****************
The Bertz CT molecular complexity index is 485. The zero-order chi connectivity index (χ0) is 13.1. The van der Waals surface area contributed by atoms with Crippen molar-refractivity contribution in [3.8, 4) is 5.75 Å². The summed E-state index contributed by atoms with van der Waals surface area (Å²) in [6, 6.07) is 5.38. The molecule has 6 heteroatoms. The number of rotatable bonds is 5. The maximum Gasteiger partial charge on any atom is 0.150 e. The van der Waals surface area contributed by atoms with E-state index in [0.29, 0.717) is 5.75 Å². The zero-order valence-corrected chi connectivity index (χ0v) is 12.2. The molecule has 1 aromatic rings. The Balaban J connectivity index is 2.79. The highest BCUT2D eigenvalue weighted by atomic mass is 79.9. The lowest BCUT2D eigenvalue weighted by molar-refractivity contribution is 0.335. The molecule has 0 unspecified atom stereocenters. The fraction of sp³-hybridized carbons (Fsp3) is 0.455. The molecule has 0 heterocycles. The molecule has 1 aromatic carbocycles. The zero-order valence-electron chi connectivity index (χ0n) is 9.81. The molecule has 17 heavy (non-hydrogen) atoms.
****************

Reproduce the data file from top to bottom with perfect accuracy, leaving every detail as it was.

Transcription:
The Bertz CT molecular complexity index is 485. The zero-order chi connectivity index (χ0) is 13.1. The van der Waals surface area contributed by atoms with Crippen molar-refractivity contribution in [3.8, 4) is 5.75 Å². The summed E-state index contributed by atoms with van der Waals surface area (Å²) in [6, 6.07) is 5.38. The molecule has 6 heteroatoms. The number of rotatable bonds is 5. The maximum Gasteiger partial charge on any atom is 0.150 e. The van der Waals surface area contributed by atoms with E-state index in [0.29, 0.717) is 5.75 Å². The zero-order valence-corrected chi connectivity index (χ0v) is 12.2. The molecule has 1 aromatic rings. The Balaban J connectivity index is 2.79. The highest BCUT2D eigenvalue weighted by atomic mass is 79.9. The lowest BCUT2D eigenvalue weighted by molar-refractivity contribution is 0.335. The molecule has 0 unspecified atom stereocenters. The fraction of sp³-hybridized carbons (Fsp3) is 0.455. The molecule has 0 heterocycles. The molecule has 1 aromatic carbocycles. The zero-order valence-electron chi connectivity index (χ0n) is 9.81. The molecule has 17 heavy (non-hydrogen) atoms.